Whatever happened to the “unrelated submission on the same topic” is a mystery, as Critical Hit has made no reference to it since, but the company’s interest in SotN may have been energized a few years later when MMP announced in the summer of 2011 that its upcoming new edition of Hollow Legions would actually include a new version of Soldiers of the Negus as part of this official module. MMP had apparently obtained the rights to the product from designer Rick Thomas.
One can fast-forward to the spring of 2014, when Critical Hit suddenly debuted Lion of Judah (the title is a reference to Emperor Haile Selassie I, the Ethiopian leader deposed by the Italians but restored to power by the British in 1941 after they liberated Ethiopia from the Italians). The grammatically-challenged Critical Hit on-line marketing copy claimed that “Negus is long gone but new versions of the battles, with new counters and a lot more of them, is reborn!” It also stated that “the scenarios are new takes on the battles.”
Within the LoJ rules, however, Critical Hit was more explicit in explaining LoJ’s derivative nature, even twice proclaiming it a “new edition.” This “new edition,” stated Critical Hit, “uses concepts from CH’s edition of ‘Soldiers of the Negus’ but past designers were not consulted on changes made herein.” The scenarios (or “actions central to the battles of 1935-36”) were “re-imagined using new…desert geo boards and overlays from the 2014 Desert War release.” Apparently, Critical Hit believes that it is free to release a “new edition” of Soldiers of the Negus as long as it “re-imagines” enough aspects of the original.
How similar is LoJ to SotN? The answer is pretty darn similar. Let’s take the various components in turn. This can sometimes get a bit complicated, as there is the ELR SotN, the CH SotN and then LoJ. The CH SotN has a few changes from the ELR SotN (as well as some re-writing for clarity and quality). It is not clear which party instituted those changes, so to be conservative, it is assumed that CH made them.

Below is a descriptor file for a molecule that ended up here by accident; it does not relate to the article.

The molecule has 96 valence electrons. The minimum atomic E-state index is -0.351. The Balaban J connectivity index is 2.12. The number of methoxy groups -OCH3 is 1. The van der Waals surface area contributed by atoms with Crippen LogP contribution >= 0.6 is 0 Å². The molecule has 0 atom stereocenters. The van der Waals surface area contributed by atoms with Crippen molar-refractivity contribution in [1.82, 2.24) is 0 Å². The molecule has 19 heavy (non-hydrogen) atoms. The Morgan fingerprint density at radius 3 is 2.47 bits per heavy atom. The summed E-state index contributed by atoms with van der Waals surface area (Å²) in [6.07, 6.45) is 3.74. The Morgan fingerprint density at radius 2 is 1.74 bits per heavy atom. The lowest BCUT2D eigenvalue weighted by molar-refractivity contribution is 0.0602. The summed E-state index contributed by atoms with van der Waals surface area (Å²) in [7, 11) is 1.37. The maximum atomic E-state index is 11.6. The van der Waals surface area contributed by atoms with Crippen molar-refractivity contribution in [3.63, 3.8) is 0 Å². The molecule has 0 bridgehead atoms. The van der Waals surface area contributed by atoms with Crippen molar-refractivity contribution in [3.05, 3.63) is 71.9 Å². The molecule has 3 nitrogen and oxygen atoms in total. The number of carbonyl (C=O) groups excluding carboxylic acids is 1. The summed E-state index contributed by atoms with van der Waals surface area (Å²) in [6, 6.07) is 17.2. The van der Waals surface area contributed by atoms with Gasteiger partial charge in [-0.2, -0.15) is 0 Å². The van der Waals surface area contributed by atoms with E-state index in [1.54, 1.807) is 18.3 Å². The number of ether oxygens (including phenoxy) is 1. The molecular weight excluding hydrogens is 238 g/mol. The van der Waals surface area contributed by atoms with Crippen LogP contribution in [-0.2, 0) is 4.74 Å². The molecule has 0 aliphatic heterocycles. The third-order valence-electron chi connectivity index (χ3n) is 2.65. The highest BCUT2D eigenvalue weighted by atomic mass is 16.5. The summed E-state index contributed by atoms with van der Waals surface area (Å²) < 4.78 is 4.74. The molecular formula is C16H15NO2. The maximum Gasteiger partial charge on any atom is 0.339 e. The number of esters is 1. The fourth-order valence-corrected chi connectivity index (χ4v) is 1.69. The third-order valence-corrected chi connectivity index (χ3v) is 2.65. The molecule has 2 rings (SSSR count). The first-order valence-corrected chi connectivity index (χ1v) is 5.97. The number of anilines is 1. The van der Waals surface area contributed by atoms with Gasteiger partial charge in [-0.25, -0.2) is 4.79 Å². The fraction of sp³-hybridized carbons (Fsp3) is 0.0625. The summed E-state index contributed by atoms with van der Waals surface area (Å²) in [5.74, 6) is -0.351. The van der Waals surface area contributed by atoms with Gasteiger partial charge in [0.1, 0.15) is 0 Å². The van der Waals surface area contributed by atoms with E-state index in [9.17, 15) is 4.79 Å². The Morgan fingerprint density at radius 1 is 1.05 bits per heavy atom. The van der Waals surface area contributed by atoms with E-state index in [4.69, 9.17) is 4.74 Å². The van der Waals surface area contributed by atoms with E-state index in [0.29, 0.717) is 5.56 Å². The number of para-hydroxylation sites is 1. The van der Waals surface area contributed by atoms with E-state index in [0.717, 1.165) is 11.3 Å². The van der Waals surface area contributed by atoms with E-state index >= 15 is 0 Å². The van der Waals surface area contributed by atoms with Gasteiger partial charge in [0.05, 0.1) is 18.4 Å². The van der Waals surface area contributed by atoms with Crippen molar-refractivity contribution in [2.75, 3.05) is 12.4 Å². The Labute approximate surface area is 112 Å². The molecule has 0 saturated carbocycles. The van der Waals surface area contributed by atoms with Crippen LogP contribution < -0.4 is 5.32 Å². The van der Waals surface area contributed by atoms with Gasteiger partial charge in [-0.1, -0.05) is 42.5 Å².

Neither version does much with terrain. The LoJ rules eliminate the Candelabra Trees terrain of SotN, which Ray Tapio claimed were “cumbersome” (though they consisted of only eight sentences). That is really the major difference in the rules, which isn’t much.
The next rules section for both introduces the Ethiopians. ELR SotN introduced a 3-4-7 Ethiopian elite squad, with a 1-3-6 half-squad. The CH SotN also had this, but added underlined morale (in the rules, not on the counters). LoJ also introduces a 3-4-7 Ethiopian elite squad (with underlined morale) and a 1-3-6 half squad.
ELR SotN has a 3-3-7 Ethiopian (boxed) 1st Line squad, which ELRs to a 2-3-7 (non-boxed) 1st Line squad, which ELRs to a 2-2-6 conscript squad. The ELR SotN 1st line (boxed) half-squad is a 1-2-7, which ELRs to a (non-boxed) 1-2-6, which ELRs to a conscript 1-1-5. The CH SotN also has all this. So, too, does LoJ. Obviously, if this had been an original design, the odds of all these values being the same would be very low. Clearly, the LoJ version copies the SotN values.